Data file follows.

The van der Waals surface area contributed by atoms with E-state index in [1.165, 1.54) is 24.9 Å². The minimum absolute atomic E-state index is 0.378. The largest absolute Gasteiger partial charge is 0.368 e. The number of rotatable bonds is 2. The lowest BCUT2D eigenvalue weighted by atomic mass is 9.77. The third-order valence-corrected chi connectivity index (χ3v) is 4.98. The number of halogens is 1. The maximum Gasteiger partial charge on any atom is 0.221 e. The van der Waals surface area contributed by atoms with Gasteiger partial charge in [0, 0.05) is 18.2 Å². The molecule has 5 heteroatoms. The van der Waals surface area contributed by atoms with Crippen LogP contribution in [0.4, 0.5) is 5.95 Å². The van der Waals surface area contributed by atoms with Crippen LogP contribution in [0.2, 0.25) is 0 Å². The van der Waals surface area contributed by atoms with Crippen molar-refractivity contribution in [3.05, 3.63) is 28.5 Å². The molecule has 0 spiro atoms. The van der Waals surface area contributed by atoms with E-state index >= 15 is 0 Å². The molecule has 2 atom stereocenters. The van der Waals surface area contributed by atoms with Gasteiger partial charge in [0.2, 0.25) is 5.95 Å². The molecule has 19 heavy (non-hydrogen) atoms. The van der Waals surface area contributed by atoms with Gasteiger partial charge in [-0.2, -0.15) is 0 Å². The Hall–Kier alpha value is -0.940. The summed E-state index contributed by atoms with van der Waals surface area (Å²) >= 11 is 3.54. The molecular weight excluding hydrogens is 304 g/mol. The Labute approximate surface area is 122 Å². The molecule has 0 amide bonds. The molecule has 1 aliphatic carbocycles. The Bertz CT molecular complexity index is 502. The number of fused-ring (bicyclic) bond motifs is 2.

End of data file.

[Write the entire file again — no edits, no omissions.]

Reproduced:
The van der Waals surface area contributed by atoms with E-state index in [1.165, 1.54) is 24.9 Å². The minimum absolute atomic E-state index is 0.378. The largest absolute Gasteiger partial charge is 0.368 e. The number of rotatable bonds is 2. The lowest BCUT2D eigenvalue weighted by atomic mass is 9.77. The third-order valence-corrected chi connectivity index (χ3v) is 4.98. The number of halogens is 1. The maximum Gasteiger partial charge on any atom is 0.221 e. The van der Waals surface area contributed by atoms with Gasteiger partial charge in [0, 0.05) is 18.2 Å². The molecule has 5 heteroatoms. The van der Waals surface area contributed by atoms with Crippen LogP contribution in [0.4, 0.5) is 5.95 Å². The van der Waals surface area contributed by atoms with Crippen LogP contribution in [0.2, 0.25) is 0 Å². The van der Waals surface area contributed by atoms with Crippen molar-refractivity contribution in [3.05, 3.63) is 28.5 Å². The molecule has 0 spiro atoms. The van der Waals surface area contributed by atoms with E-state index >= 15 is 0 Å². The molecule has 2 atom stereocenters. The van der Waals surface area contributed by atoms with Gasteiger partial charge in [0.2, 0.25) is 5.95 Å². The molecule has 19 heavy (non-hydrogen) atoms. The van der Waals surface area contributed by atoms with Gasteiger partial charge in [-0.2, -0.15) is 0 Å². The Hall–Kier alpha value is -0.940. The summed E-state index contributed by atoms with van der Waals surface area (Å²) >= 11 is 3.54. The molecular weight excluding hydrogens is 304 g/mol. The Labute approximate surface area is 122 Å². The molecule has 0 amide bonds. The molecule has 1 aliphatic carbocycles. The Bertz CT molecular complexity index is 502. The number of fused-ring (bicyclic) bond motifs is 2.